Wills, Estates and Powers of Attorney

Wills and Estate Planning

Putting in place a will and an enduring power of attorney is usually a very simple and painless process that simply requires you to meet with your lawyer once to discuss the issues, and to return a few days later to review and sign the completed documents. It is amazing how often clients remark to us how quick and easy the whole process was compared to what they thought would be involved!

Sometimes people’s personal or commercial situation means that some greater consideration has to be given to use of testamentary trusts or other forms of estate planning to protect assets as they move down to the next generation either from creditors of beneficiaries, to create favourable taxation outcomes for beneficiaries or to keep assets outside of your estate to protect them from the risk of your deceased estate being insolvent. Issues requiring focus include asset division between blended families, provision for second or later spouses while still wanting the bulk of your estate to go to your children, protecting inheritances in cases where beneficiaries are at risk because of their own personal or commercial problems.

A properly thought out will can make the administration of your estate a far more simple and streamlined process than it otherwise might be for the family or business partners you leave behind.

Estate Administration

The death of a loved one is a time that is difficult enough without the estate administration process being overly complicated. The various entities that process the ownership of assets all have different requirements as to how assets are to be dealt with. Whether they be institutional or self managed superannuation funds, banks, Titles Office, retirement villages or other aged accommodation facilities, shareholdings and insurance companies, they will all have a set of requirements that need to be met before they will release or record change of ownership of assets resulting from death. Often beneficiaries will be placing pressure upon an executor for a speedy release of funds.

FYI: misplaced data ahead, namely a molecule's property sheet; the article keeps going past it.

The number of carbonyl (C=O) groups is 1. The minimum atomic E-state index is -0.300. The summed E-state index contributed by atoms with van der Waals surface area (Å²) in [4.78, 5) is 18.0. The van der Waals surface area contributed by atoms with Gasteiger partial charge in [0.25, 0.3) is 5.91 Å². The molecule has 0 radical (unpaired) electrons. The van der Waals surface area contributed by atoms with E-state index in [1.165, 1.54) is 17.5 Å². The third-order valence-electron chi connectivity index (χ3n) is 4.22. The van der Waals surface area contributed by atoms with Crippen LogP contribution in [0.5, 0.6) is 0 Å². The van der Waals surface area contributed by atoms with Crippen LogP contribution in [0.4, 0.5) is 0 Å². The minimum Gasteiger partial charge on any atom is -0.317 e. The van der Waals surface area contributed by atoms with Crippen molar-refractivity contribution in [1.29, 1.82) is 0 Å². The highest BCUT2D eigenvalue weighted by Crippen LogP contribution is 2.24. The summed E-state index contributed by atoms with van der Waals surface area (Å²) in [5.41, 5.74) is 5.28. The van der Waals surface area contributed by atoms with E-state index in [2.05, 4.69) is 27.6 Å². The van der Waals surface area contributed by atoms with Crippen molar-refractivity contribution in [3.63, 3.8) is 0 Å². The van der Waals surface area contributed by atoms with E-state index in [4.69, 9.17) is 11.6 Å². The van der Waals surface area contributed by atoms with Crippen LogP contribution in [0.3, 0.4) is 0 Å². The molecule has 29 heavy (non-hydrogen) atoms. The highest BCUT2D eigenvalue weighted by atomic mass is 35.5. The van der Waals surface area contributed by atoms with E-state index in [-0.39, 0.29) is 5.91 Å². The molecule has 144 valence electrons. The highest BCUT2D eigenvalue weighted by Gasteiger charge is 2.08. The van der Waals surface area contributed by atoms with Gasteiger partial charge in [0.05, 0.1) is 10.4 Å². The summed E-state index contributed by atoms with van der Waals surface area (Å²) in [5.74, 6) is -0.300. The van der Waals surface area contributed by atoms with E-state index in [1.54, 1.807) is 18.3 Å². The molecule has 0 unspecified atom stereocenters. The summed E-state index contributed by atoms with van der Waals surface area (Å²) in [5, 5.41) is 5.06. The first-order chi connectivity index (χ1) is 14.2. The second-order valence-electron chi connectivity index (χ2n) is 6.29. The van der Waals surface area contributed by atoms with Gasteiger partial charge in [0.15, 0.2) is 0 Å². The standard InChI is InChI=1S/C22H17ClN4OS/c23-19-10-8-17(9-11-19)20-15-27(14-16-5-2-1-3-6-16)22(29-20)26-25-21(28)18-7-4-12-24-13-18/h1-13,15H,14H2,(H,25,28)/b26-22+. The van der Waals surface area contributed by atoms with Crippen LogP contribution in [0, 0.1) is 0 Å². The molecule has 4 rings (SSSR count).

Executors have a range of legal duties with which they must comply or they risk incurring personal liability. It is important to seek advice at an early stage to ensure that estates are administered efficiently and effectively and the executor is not left in a position of difficulty and risk of being liable to beneficiaries or creditors for a breach of duty.

Powers of Attorney

Powers of Attorney are very useful devices to allow people to take control over certain aspects of ones affairs.

The most commonly used document for most people is an Enduring Power of Attorney. This gives control over your personal affairs to those named in the document in the even that you lose your capacity to take care of your affairs yourself.

In other circumstances you may wish to grant a General Power of Attorney to someone. You may be going overseas for an extended period of time, or a company may wish to give a power of attorney to an individual so that individual can deal with a limited range of issues themselves.


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